BROWARD (CBSMiami) – Crews with Broward Mosquito Control sprayed larvicide throughout Miramar and Fort Lauderdale Monday night.
This comes hours after inspectors went door to door in parts of South Broward getting the word out about a locally transmitted case of dengue.
“So they’ve been out checking the plants and checking for mosquitoes, which I’m very happy for,” Resident Beverly Yapp said.
Many people have already seen fliers left behind encouraging them to look around their yards for stagnant water.
Catherine Rodriguez is well aware of the problems associated with mosquitoes.
“We don’t come out at night because they are kind of bad around here,” Rodriguez said. “It’s scary, it’s scary.”
Crews fanned out in a Hollywood neighborhood checking properties.
Inspector Steve Garcia spotted stagnant water in an old tire, where he found mosquito larvae swimming around. He’ll be checking to see if the larvae he found are Aedes aegypti, the kind that can carry dengue.
Just one mosquito can infect several people.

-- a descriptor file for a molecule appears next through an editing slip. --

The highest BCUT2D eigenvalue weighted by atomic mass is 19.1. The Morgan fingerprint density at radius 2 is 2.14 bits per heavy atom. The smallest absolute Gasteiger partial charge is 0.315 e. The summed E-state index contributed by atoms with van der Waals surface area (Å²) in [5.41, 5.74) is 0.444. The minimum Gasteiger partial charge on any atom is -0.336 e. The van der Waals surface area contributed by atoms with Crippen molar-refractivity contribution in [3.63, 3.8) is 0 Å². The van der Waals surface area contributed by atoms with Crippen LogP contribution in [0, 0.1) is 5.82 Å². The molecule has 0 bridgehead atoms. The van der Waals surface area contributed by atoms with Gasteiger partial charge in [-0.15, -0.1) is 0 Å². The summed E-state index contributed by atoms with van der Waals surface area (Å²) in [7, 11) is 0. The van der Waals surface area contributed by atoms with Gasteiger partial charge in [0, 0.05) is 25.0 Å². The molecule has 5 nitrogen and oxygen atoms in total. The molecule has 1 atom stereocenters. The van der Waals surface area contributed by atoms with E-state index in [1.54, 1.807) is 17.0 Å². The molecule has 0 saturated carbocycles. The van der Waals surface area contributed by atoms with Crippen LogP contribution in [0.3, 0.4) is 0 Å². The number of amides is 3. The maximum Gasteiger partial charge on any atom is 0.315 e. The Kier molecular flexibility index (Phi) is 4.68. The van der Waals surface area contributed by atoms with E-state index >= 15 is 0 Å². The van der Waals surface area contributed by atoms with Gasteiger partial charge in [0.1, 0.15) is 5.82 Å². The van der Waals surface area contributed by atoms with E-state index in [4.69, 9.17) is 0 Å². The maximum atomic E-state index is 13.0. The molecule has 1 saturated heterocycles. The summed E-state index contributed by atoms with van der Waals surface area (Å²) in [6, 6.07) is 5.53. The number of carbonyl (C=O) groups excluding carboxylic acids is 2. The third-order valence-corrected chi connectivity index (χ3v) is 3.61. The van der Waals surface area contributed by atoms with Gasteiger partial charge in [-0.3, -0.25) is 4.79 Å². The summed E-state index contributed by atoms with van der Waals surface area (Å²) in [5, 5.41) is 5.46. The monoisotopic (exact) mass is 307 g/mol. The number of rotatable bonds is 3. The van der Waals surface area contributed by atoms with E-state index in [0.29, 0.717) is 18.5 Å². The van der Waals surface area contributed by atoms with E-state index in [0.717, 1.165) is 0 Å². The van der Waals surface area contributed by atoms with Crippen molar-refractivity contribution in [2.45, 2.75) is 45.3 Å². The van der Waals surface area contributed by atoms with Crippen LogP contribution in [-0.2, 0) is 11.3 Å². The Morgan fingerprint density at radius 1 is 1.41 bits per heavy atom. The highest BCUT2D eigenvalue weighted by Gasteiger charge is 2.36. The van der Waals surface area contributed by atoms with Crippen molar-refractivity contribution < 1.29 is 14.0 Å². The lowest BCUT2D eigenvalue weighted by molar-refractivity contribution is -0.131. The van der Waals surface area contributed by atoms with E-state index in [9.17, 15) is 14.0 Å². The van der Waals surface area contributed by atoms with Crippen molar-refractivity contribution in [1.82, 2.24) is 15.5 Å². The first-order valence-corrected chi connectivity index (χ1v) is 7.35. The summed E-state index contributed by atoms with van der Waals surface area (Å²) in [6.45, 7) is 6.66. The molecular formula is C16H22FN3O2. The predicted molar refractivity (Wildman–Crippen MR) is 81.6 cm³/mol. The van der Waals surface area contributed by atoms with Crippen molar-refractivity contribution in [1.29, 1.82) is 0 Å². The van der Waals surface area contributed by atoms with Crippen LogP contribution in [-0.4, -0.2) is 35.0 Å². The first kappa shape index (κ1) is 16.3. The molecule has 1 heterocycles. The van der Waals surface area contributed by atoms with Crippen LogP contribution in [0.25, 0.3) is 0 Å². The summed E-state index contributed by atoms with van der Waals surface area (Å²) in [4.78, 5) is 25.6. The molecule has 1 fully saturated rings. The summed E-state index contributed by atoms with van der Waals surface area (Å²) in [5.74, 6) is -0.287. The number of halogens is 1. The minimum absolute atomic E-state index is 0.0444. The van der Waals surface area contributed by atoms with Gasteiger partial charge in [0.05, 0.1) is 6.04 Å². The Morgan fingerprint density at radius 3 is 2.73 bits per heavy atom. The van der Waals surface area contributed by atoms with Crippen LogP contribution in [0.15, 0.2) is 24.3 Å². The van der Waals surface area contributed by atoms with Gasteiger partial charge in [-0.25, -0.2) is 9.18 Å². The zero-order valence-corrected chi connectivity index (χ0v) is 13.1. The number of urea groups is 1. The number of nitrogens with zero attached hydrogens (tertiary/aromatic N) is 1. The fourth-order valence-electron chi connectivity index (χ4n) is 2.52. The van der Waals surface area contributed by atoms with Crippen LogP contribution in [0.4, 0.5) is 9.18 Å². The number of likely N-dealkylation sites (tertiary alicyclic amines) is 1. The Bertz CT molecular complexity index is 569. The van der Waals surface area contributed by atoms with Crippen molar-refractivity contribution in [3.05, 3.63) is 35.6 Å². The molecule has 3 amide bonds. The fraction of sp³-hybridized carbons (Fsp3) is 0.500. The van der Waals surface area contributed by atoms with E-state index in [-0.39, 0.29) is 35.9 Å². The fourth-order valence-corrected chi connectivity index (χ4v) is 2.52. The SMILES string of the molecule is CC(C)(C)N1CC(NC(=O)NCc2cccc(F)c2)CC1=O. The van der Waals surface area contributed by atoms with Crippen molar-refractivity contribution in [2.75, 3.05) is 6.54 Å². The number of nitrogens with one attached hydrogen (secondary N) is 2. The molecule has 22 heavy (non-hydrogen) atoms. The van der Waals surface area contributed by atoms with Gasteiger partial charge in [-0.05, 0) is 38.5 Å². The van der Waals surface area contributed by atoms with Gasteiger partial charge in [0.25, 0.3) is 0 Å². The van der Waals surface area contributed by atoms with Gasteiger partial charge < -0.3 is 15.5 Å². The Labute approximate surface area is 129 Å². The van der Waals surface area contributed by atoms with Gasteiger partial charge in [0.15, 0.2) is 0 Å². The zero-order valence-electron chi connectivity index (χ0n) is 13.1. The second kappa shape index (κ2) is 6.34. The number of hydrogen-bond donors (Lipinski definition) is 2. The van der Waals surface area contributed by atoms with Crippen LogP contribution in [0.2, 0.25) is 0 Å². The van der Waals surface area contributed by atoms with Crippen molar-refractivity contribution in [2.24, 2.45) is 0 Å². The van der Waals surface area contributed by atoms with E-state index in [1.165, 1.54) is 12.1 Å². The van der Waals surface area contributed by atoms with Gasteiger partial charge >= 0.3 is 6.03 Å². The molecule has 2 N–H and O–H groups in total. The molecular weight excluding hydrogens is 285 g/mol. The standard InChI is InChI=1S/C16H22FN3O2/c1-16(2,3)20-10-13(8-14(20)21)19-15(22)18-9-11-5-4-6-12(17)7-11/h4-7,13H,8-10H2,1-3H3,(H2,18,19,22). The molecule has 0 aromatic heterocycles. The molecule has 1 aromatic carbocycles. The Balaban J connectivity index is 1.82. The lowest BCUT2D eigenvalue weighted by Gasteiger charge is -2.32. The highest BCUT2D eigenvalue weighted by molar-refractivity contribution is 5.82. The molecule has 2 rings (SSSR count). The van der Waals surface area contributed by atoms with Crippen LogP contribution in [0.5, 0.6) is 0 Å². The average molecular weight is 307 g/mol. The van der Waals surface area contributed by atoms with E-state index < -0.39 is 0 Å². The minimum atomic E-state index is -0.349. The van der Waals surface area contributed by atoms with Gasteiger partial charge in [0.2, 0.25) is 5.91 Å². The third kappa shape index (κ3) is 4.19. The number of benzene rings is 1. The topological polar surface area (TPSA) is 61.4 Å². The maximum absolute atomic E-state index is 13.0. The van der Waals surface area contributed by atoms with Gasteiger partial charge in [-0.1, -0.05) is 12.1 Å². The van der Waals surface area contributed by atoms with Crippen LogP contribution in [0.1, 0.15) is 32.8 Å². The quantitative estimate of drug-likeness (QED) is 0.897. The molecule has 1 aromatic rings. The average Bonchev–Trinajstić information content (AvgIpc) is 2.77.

“The way it works is someone contracts dengue from another place, then back here in our area, that has been bite by an Aedes aegypti mosquito, then that mosquito bites another healthy person and that’s how the disease is spread,” explained Anh Ton, the head of Broward’s Mosquito Control Division.
It doesn’t take a lot of water for mosquitoes to breed. A half-full cap of a bottle of water can be more than enough.
The CDC says a person who is bitten by a mosquito and contracts dengue may have a headache, rash or even nausea and start vomiting. It’s recommended to see a doctor, drink plenty of fluids and rest. The CDC also says infants and pregnant women are more likely to get severe cases.
Ton told CBS4 News he has extra crews working in the areas where they’re seeing a concentration of the type of mosquito that can carry Dengue.
“Currently, the higher number of mosquito that carry the disease, Aedes aegypti mosquito, are in the southern part of the county, particularly in Hollywood, Pembroke Pines and Davie,” he said. “That’s where our crews are concentrated right now.”
Crews are trying to kill off the mosquitoes before they’re adults with wings. As for the flying mosquitoes with the disease, there’s a different product used to battle them.
The county says the larvicide is organic and not a threat to people or pets.